Not quite Enchanted

Enchantment Lake was a fun little read.  My expectations were totally off, but still, I enjoyed it.  I just wouldn’t say I was enchanted by it.  There was a little too much going on for that.  And this is another that suffers from genre-identity-crisis.  Is it YA, cozy, children’s fiction?  Who knows.  I am going to call it cozy, but I don’t know if it is the start of a series or not.

So, first, why were the expectations off?  With a caption above the title (LOVE the cover, by the way) that says “A Northwoods mystery” I think cozy.  With a description in netgalley that calls our 17-year old protagonist Francie a “reluctant northwoods Nancy Drew”  and the following:

“What happened to her father? Who and where is her mother? Who is she, and where does her heart lie—in the bustle of New York City or the deep woods of Minnesota? With its gripping story, romantic spirit, and a sly dash of modern-day trouble (evil realtors and other invasive species),Enchantment Lake will fascinate readers, providing precisely the charm that Margi Preus’s readers have come to expect.”

I expected a little more.  I can’t say I know exactly how a publisher chooses “YA” versus “Children’s” – but I would say this is a little mature for what I think of as children (12 year olds being the target there) and it definitely falls more in line with the YA (Francie is 17 after all).  There are elements of cozies in that its a small town, there are red herrings galore, and the “who dun it” is a little out of nowhere with the detective sort of falling into the answer and not exactly being a great sleuth.  That’s one of the differences though that make the book’s description so misleading – Nancy Drew was a great detective.  Most of our detectives in the cozy genre (at least what I have read) aren’t.  They just happen to end up solving things through shear dumb luck.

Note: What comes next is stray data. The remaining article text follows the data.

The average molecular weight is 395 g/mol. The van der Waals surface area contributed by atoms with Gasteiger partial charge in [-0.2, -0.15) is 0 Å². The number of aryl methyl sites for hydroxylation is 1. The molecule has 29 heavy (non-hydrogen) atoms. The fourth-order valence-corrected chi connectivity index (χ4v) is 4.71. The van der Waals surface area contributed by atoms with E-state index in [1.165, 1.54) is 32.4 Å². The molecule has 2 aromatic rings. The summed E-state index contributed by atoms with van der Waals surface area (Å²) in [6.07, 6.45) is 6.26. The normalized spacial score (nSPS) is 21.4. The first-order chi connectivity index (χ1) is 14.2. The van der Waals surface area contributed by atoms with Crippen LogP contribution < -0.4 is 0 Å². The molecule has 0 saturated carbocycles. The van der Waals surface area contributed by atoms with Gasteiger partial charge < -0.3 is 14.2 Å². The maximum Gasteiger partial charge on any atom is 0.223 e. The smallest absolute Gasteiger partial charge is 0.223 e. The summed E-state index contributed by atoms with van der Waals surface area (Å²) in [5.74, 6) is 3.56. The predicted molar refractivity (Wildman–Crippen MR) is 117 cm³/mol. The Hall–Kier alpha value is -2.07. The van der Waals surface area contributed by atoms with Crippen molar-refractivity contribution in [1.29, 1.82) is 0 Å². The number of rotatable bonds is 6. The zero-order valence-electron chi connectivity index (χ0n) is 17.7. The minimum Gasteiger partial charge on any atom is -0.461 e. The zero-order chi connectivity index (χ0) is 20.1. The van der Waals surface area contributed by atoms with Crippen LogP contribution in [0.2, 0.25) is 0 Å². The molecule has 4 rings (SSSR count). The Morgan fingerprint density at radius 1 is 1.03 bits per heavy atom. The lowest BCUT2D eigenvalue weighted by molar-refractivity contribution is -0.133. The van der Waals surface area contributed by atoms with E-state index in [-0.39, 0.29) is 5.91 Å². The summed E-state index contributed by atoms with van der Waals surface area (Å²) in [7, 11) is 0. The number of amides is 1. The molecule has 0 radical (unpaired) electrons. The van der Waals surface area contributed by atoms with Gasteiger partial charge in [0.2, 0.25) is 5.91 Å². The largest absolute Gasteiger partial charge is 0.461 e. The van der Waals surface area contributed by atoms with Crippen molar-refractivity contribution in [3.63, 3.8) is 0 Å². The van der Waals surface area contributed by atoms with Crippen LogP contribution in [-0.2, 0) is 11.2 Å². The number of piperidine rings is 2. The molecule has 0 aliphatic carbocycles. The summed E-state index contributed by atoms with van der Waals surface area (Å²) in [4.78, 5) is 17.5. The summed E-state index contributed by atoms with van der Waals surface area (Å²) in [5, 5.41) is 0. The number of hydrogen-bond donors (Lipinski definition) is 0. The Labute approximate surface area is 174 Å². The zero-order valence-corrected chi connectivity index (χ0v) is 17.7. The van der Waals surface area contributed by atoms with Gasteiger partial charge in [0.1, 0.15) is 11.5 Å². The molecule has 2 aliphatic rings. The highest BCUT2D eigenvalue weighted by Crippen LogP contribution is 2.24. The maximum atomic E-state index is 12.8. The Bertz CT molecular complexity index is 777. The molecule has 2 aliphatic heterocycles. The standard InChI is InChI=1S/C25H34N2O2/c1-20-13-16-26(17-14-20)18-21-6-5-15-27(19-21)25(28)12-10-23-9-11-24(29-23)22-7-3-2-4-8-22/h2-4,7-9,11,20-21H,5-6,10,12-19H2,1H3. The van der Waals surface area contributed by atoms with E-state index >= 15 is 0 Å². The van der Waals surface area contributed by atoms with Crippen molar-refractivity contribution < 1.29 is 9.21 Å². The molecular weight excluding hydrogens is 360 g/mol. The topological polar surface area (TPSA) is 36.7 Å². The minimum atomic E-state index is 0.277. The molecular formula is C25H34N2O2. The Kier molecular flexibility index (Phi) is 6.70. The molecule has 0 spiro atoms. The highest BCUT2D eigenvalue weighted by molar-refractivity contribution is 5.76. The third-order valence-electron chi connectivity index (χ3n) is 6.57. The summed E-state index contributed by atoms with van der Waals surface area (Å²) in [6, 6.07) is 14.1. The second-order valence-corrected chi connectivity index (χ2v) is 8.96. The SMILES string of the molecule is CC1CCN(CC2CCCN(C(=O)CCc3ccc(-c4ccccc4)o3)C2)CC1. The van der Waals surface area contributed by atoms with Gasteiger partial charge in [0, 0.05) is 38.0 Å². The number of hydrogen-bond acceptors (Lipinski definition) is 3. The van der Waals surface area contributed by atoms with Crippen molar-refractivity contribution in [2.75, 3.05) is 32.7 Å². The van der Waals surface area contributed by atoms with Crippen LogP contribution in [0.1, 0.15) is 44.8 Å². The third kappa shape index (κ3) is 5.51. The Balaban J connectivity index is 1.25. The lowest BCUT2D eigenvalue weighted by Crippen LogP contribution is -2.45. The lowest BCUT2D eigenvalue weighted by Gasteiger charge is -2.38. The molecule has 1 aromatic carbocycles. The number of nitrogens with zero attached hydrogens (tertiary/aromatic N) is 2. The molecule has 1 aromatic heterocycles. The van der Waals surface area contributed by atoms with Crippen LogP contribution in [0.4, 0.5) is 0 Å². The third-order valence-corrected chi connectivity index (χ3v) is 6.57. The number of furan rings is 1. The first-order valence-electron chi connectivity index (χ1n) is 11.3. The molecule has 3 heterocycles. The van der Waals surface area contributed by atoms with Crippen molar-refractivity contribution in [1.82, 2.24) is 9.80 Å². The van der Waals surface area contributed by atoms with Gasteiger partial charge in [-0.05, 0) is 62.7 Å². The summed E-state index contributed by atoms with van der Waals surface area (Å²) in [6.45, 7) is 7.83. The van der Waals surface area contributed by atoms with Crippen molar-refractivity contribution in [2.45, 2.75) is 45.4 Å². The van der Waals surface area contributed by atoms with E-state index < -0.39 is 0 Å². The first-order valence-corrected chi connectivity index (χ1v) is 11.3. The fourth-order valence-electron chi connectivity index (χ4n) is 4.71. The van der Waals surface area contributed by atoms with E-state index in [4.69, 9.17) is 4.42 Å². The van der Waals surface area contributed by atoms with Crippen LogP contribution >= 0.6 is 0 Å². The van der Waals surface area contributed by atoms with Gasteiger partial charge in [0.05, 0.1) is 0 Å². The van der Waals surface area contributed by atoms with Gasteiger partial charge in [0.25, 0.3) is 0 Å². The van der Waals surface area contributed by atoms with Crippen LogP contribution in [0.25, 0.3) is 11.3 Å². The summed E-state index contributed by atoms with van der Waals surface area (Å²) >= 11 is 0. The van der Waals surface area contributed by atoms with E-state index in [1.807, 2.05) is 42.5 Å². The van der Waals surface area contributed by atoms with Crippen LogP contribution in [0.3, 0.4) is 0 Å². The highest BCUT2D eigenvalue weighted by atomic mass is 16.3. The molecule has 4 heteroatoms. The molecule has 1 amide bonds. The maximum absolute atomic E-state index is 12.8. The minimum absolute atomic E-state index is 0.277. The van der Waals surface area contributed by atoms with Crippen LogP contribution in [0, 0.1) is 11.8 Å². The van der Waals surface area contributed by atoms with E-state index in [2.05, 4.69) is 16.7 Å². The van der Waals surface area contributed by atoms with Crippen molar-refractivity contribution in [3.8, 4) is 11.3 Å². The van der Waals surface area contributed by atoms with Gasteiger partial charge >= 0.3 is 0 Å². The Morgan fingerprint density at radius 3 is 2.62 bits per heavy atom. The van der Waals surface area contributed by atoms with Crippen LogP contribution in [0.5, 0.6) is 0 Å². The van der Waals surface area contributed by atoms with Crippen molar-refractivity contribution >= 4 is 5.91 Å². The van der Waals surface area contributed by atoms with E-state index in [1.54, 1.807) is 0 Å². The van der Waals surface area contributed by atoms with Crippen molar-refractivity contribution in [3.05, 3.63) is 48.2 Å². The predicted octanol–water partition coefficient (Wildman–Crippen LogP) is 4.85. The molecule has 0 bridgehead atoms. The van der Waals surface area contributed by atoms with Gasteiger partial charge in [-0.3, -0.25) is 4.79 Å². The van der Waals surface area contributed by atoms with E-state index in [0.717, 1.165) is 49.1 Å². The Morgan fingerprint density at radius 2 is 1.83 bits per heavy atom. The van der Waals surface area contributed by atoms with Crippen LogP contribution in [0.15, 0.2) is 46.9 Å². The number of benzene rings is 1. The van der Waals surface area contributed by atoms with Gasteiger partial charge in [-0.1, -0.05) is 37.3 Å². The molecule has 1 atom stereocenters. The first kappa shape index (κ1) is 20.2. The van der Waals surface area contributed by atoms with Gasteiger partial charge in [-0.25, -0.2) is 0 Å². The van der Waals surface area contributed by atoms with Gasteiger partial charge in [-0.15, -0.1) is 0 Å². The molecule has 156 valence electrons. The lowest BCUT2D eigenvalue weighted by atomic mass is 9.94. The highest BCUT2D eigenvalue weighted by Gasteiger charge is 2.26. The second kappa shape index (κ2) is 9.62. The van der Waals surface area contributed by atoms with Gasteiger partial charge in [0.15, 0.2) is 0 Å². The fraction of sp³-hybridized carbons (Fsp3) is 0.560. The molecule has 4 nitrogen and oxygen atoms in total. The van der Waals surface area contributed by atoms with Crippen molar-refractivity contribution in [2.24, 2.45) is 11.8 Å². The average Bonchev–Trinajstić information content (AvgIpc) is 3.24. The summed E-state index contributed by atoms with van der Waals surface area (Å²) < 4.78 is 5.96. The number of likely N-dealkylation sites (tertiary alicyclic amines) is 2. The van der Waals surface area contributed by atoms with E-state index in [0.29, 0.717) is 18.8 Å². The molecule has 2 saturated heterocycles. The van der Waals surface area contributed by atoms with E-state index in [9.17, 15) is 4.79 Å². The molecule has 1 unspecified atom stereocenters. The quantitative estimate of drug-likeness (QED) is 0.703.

The story goes something like this:  Francie is a young lady in NY City, looking to pursue her acting career when she suddenly gets a frantic call from her old aunt’s claiming that they are in danger.  Francie hops on a plane (then a bus) and travels to the remote area of Minnesota where the charming ladies tell Francie of the mysterious deaths occurring to people who live on the same lake they do.  Is it the real estate agent?  His treasure hunting son?  The handy man (well, until he turns up dead, anyway)?  The folks who want to develop the lake and build a road?  And what about this wealthy family with a former actress matriarch?  Can Francie solve it before she is next, or before her aunts are arrested or killed?

The tangential questions of who is Francie’s mother that are raised and what ever that is all about are mere distractions.  It would have been better had that just been skipped and we could focus on the mystery.  It was easy to read and the setting of the Minnesota lake brought to mind images of peaceful and tranquil vacation spots where I would love to get away from it all.  Francie’s aunts didn’t get near enough page time as they have the potential to be great comic relief.  They seem like they would be fun people in real life – we just don’t get enough of them to be sure.  With dialogue that seemed fairly natural and some insecurities that were precious, this was cute.  I wouldn’t say I was enchanted, but intrigued enough to read another, should there be one!


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